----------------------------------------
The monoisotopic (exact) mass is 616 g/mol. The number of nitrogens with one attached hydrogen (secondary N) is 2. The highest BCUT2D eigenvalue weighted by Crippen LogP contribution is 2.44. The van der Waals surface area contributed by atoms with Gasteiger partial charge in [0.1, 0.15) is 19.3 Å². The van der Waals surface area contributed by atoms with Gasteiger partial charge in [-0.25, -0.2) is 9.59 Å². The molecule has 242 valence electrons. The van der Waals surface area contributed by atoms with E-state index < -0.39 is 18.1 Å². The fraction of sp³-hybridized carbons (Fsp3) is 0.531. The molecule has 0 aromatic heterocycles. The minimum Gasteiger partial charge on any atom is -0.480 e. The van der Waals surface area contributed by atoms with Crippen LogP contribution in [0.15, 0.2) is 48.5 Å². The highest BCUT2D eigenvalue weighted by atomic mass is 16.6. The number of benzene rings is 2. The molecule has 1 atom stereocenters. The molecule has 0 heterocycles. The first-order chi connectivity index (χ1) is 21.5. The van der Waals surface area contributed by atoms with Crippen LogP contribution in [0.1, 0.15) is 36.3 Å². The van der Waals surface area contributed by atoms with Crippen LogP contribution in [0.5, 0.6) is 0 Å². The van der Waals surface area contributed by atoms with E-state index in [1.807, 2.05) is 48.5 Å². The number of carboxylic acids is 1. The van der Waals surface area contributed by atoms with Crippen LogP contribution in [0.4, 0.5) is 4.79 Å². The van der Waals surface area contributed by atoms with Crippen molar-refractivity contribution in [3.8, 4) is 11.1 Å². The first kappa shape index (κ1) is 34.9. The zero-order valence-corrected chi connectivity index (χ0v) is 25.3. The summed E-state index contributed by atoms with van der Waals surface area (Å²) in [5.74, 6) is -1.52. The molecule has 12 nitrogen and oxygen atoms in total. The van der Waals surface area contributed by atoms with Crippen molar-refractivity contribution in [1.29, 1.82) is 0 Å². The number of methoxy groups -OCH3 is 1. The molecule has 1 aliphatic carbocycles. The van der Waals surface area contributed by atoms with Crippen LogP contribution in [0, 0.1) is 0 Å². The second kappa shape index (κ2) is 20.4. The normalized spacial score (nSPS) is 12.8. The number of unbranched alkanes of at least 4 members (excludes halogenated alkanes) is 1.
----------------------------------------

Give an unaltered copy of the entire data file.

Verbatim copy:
The monoisotopic (exact) mass is 616 g/mol. The number of nitrogens with one attached hydrogen (secondary N) is 2. The highest BCUT2D eigenvalue weighted by Crippen LogP contribution is 2.44. The van der Waals surface area contributed by atoms with Gasteiger partial charge in [0.1, 0.15) is 19.3 Å². The van der Waals surface area contributed by atoms with Gasteiger partial charge in [-0.25, -0.2) is 9.59 Å². The molecule has 242 valence electrons. The van der Waals surface area contributed by atoms with E-state index < -0.39 is 18.1 Å². The fraction of sp³-hybridized carbons (Fsp3) is 0.531. The molecule has 0 aromatic heterocycles. The minimum Gasteiger partial charge on any atom is -0.480 e. The van der Waals surface area contributed by atoms with Crippen LogP contribution in [0.15, 0.2) is 48.5 Å². The highest BCUT2D eigenvalue weighted by atomic mass is 16.6. The number of benzene rings is 2. The molecule has 1 atom stereocenters. The molecule has 0 heterocycles. The first-order chi connectivity index (χ1) is 21.5. The van der Waals surface area contributed by atoms with Crippen LogP contribution in [0.1, 0.15) is 36.3 Å². The van der Waals surface area contributed by atoms with Crippen LogP contribution in [0.5, 0.6) is 0 Å². The van der Waals surface area contributed by atoms with E-state index in [1.807, 2.05) is 48.5 Å². The number of carboxylic acids is 1. The van der Waals surface area contributed by atoms with Crippen LogP contribution in [0.4, 0.5) is 4.79 Å². The van der Waals surface area contributed by atoms with Crippen molar-refractivity contribution in [3.8, 4) is 11.1 Å². The first kappa shape index (κ1) is 34.9. The zero-order valence-corrected chi connectivity index (χ0v) is 25.3. The summed E-state index contributed by atoms with van der Waals surface area (Å²) in [5.74, 6) is -1.52. The molecule has 12 nitrogen and oxygen atoms in total. The van der Waals surface area contributed by atoms with Crippen molar-refractivity contribution in [1.29, 1.82) is 0 Å². The number of methoxy groups -OCH3 is 1. The molecule has 1 aliphatic carbocycles. The van der Waals surface area contributed by atoms with Crippen LogP contribution in [0, 0.1) is 0 Å². The second kappa shape index (κ2) is 20.4. The normalized spacial score (nSPS) is 12.8. The number of unbranched alkanes of at least 4 members (excludes halogenated alkanes) is 1.